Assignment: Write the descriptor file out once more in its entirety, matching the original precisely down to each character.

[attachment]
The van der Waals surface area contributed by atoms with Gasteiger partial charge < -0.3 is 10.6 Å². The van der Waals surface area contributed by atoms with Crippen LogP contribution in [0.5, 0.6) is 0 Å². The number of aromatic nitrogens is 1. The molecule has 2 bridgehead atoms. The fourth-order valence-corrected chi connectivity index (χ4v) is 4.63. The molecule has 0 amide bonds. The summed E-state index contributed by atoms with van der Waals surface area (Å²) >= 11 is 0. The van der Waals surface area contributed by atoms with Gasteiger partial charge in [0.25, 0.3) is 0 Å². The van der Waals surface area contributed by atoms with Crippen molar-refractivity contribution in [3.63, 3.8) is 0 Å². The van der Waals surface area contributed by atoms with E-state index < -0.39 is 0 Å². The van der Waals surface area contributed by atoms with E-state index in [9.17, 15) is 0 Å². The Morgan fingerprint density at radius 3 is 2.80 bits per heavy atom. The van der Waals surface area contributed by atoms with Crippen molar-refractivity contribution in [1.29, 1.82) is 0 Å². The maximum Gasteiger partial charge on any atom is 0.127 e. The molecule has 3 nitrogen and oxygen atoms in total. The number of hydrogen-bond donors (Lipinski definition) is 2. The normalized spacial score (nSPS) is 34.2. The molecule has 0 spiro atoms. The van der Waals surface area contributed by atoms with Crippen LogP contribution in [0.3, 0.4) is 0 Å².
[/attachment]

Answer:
The van der Waals surface area contributed by atoms with Gasteiger partial charge < -0.3 is 10.6 Å². The van der Waals surface area contributed by atoms with Crippen LogP contribution in [0.5, 0.6) is 0 Å². The number of aromatic nitrogens is 1. The molecule has 2 bridgehead atoms. The fourth-order valence-corrected chi connectivity index (χ4v) is 4.63. The molecule has 0 amide bonds. The summed E-state index contributed by atoms with van der Waals surface area (Å²) >= 11 is 0. The van der Waals surface area contributed by atoms with Gasteiger partial charge in [0.25, 0.3) is 0 Å². The van der Waals surface area contributed by atoms with Crippen molar-refractivity contribution in [3.63, 3.8) is 0 Å². The van der Waals surface area contributed by atoms with E-state index < -0.39 is 0 Å². The van der Waals surface area contributed by atoms with E-state index in [9.17, 15) is 0 Å². The Morgan fingerprint density at radius 3 is 2.80 bits per heavy atom. The van der Waals surface area contributed by atoms with Crippen molar-refractivity contribution in [1.29, 1.82) is 0 Å². The maximum Gasteiger partial charge on any atom is 0.127 e. The molecule has 3 nitrogen and oxygen atoms in total. The number of hydrogen-bond donors (Lipinski definition) is 2. The normalized spacial score (nSPS) is 34.2. The molecule has 0 spiro atoms. The van der Waals surface area contributed by atoms with Crippen LogP contribution in [0.3, 0.4) is 0 Å².